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Hot and humid weather can slow COVID-19 transmission, new study finds

Published on 26/05/20 at 12:09pm
Photo by Brianbatesd at English Wikipedia

A new study from the Massachusetts Institute of Technology, Harvard, Virginia Tech and the University of Connecticut has shown that hot and humid weather slows coronavirus transmission.

The research showed that there was about a 1.7% reduction in transmission risk per degree Fahrenheit once temperatures rose above 25°C/77°F. COVID-19’s reproduction increased 0.8% for each additional millibar of air pressure above 1016 millibars.

In the context of America, this means somewhere like New Orleans can expect fewer incidents during the summer, followed by a steep increase in the autumn, whereas somewhere which is cooler and damper, like Seattle, will have a steadier stream of cases throughout the year.

In the study, Wind speed also affected the spread of the virus with an increase of one standard deviation in wind speed resulting in a 3.8% increase in the virus’s reproduction rate. Snow increased this by 1.4% while rain increased it by 2.9%.

Hazhir Rahmandad, associate professor of system dynamics, MIT Sloan School of Management, told BioSpace, that when compared with influenza: “The main difference is that baseline transmission rates for flu are relatively lower because a larger percentage of the population has had the flu and is immune. Therefore, the reproduction number for influenza is smaller than for COVID-19.”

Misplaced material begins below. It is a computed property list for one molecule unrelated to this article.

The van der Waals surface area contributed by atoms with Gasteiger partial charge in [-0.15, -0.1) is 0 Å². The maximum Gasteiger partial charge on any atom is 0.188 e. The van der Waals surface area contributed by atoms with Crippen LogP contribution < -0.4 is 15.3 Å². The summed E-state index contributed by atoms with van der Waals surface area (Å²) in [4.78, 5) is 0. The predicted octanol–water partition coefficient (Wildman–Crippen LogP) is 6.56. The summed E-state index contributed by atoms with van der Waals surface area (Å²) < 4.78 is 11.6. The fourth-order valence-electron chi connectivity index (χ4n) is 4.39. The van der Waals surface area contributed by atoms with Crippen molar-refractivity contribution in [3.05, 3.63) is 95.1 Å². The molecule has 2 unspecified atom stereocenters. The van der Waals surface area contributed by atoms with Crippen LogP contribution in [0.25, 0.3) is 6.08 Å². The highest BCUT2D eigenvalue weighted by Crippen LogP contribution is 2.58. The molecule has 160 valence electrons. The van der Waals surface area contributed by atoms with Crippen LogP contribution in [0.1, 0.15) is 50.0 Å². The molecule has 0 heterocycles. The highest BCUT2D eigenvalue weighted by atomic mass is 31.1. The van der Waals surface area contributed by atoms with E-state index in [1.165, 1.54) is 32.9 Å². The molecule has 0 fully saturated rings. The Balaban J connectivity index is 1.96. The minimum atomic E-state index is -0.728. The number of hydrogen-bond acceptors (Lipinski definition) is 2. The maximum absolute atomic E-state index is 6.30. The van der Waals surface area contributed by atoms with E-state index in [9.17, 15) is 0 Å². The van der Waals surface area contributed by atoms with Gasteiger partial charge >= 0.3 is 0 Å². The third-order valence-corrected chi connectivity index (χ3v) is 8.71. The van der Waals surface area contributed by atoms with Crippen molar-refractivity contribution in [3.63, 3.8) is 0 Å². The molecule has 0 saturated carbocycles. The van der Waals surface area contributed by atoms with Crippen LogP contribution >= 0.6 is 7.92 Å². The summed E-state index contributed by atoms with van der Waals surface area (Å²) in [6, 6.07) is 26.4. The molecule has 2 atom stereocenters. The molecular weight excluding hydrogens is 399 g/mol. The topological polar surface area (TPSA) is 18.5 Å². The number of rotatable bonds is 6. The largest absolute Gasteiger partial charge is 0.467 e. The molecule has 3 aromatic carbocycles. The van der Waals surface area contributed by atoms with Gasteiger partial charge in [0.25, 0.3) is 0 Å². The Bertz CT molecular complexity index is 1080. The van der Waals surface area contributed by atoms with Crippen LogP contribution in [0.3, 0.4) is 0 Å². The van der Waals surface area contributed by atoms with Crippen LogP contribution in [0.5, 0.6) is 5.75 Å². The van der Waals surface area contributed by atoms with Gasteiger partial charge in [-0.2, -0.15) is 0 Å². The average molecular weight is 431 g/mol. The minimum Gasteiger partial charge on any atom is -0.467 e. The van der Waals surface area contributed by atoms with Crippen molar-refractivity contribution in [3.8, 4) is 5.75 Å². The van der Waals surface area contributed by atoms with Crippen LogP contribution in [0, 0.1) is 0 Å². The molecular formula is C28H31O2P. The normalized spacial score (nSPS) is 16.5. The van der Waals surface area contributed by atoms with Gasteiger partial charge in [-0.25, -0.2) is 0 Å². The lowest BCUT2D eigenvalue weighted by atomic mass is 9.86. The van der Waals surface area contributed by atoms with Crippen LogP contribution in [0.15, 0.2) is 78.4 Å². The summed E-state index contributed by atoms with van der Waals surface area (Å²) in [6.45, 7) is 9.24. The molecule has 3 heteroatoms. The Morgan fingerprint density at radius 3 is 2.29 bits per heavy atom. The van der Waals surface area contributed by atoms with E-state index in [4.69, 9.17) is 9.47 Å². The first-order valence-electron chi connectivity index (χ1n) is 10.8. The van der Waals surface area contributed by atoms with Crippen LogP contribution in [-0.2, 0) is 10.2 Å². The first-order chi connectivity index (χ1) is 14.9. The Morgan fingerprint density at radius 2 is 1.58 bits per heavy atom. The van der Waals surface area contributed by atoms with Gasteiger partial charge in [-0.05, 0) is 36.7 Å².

This research follows a similar study being carried out at the Lawrence Berkeley National Laboratory , which will apply machine learning methods to map the severity, distribution and duration of the COVID-19 pandemic.

Researchers have already indicated that the geographical differences may have an impact on the rates of transmission. Temperature, humidity and the UX index have all been associated with the rates of COVID-19, while human contact still remains as the dominant influence on the spread of the virus. For example, in the southern hemisphere the spread of the disease has been slower, and places like India do not seem to have the same rate of spread as northern hemisphere countries.

Conor Kavanagh

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